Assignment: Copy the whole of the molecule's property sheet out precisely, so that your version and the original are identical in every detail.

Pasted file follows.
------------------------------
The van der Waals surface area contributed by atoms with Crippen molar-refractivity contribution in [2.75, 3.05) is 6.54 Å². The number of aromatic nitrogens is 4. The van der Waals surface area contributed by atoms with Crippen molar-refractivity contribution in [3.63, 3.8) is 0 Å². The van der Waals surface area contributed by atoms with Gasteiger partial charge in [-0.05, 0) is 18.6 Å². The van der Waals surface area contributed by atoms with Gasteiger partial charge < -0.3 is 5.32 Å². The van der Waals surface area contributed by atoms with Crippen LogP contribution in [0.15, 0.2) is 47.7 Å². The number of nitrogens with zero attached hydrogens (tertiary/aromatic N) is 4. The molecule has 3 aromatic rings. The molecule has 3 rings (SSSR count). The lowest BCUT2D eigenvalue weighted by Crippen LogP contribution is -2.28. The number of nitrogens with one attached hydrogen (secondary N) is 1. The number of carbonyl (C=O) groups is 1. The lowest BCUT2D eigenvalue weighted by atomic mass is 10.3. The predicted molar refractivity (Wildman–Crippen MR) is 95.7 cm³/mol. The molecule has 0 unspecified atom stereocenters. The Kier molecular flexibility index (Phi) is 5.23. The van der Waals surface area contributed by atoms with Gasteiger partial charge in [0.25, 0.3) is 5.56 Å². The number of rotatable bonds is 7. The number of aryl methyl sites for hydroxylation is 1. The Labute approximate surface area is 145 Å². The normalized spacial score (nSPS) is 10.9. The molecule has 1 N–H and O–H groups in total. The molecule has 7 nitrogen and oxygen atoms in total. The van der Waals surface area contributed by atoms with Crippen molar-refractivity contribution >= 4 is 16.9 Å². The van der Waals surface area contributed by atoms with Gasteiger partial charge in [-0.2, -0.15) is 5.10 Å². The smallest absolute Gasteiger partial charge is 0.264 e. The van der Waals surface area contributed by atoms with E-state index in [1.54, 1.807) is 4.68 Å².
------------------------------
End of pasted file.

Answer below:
The van der Waals surface area contributed by atoms with Crippen molar-refractivity contribution in [2.75, 3.05) is 6.54 Å². The number of aromatic nitrogens is 4. The van der Waals surface area contributed by atoms with Crippen molar-refractivity contribution in [3.63, 3.8) is 0 Å². The van der Waals surface area contributed by atoms with Gasteiger partial charge in [-0.05, 0) is 18.6 Å². The van der Waals surface area contributed by atoms with Gasteiger partial charge < -0.3 is 5.32 Å². The van der Waals surface area contributed by atoms with Crippen LogP contribution in [0.15, 0.2) is 47.7 Å². The number of nitrogens with zero attached hydrogens (tertiary/aromatic N) is 4. The molecule has 3 aromatic rings. The molecule has 3 rings (SSSR count). The lowest BCUT2D eigenvalue weighted by Crippen LogP contribution is -2.28. The number of nitrogens with one attached hydrogen (secondary N) is 1. The number of carbonyl (C=O) groups is 1. The lowest BCUT2D eigenvalue weighted by atomic mass is 10.3. The predicted molar refractivity (Wildman–Crippen MR) is 95.7 cm³/mol. The molecule has 0 unspecified atom stereocenters. The Kier molecular flexibility index (Phi) is 5.23. The van der Waals surface area contributed by atoms with Gasteiger partial charge in [0.25, 0.3) is 5.56 Å². The number of rotatable bonds is 7. The number of aryl methyl sites for hydroxylation is 1. The Labute approximate surface area is 145 Å². The normalized spacial score (nSPS) is 10.9. The molecule has 1 N–H and O–H groups in total. The molecule has 7 nitrogen and oxygen atoms in total. The van der Waals surface area contributed by atoms with Crippen molar-refractivity contribution >= 4 is 16.9 Å². The van der Waals surface area contributed by atoms with Gasteiger partial charge in [-0.2, -0.15) is 5.10 Å². The smallest absolute Gasteiger partial charge is 0.264 e. The van der Waals surface area contributed by atoms with E-state index in [1.54, 1.807) is 4.68 Å².